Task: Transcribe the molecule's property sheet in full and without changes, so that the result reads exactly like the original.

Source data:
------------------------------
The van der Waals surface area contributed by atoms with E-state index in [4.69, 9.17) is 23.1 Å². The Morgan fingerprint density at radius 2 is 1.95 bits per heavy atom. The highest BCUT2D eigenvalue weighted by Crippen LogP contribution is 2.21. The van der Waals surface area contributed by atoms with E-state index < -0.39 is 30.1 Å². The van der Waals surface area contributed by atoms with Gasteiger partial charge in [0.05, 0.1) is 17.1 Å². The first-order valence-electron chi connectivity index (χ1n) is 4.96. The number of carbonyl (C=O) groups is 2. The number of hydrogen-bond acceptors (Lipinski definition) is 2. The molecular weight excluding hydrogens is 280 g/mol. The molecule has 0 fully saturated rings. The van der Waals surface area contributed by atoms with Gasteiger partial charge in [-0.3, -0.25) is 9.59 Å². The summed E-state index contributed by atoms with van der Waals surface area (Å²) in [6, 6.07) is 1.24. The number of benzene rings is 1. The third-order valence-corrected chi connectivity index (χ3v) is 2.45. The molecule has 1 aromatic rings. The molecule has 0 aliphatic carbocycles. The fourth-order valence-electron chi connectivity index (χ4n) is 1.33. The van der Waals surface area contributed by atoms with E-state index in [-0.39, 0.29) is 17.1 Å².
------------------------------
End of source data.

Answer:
The van der Waals surface area contributed by atoms with E-state index in [4.69, 9.17) is 23.1 Å². The Morgan fingerprint density at radius 2 is 1.95 bits per heavy atom. The highest BCUT2D eigenvalue weighted by Crippen LogP contribution is 2.21. The van der Waals surface area contributed by atoms with E-state index < -0.39 is 30.1 Å². The van der Waals surface area contributed by atoms with Gasteiger partial charge in [0.05, 0.1) is 17.1 Å². The first-order valence-electron chi connectivity index (χ1n) is 4.96. The number of carbonyl (C=O) groups is 2. The number of hydrogen-bond acceptors (Lipinski definition) is 2. The molecular weight excluding hydrogens is 280 g/mol. The molecule has 0 fully saturated rings. The van der Waals surface area contributed by atoms with Gasteiger partial charge in [-0.3, -0.25) is 9.59 Å². The summed E-state index contributed by atoms with van der Waals surface area (Å²) in [6, 6.07) is 1.24. The number of benzene rings is 1. The third-order valence-corrected chi connectivity index (χ3v) is 2.45. The molecule has 1 aromatic rings. The molecule has 0 aliphatic carbocycles. The fourth-order valence-electron chi connectivity index (χ4n) is 1.33. The van der Waals surface area contributed by atoms with E-state index in [-0.39, 0.29) is 17.1 Å².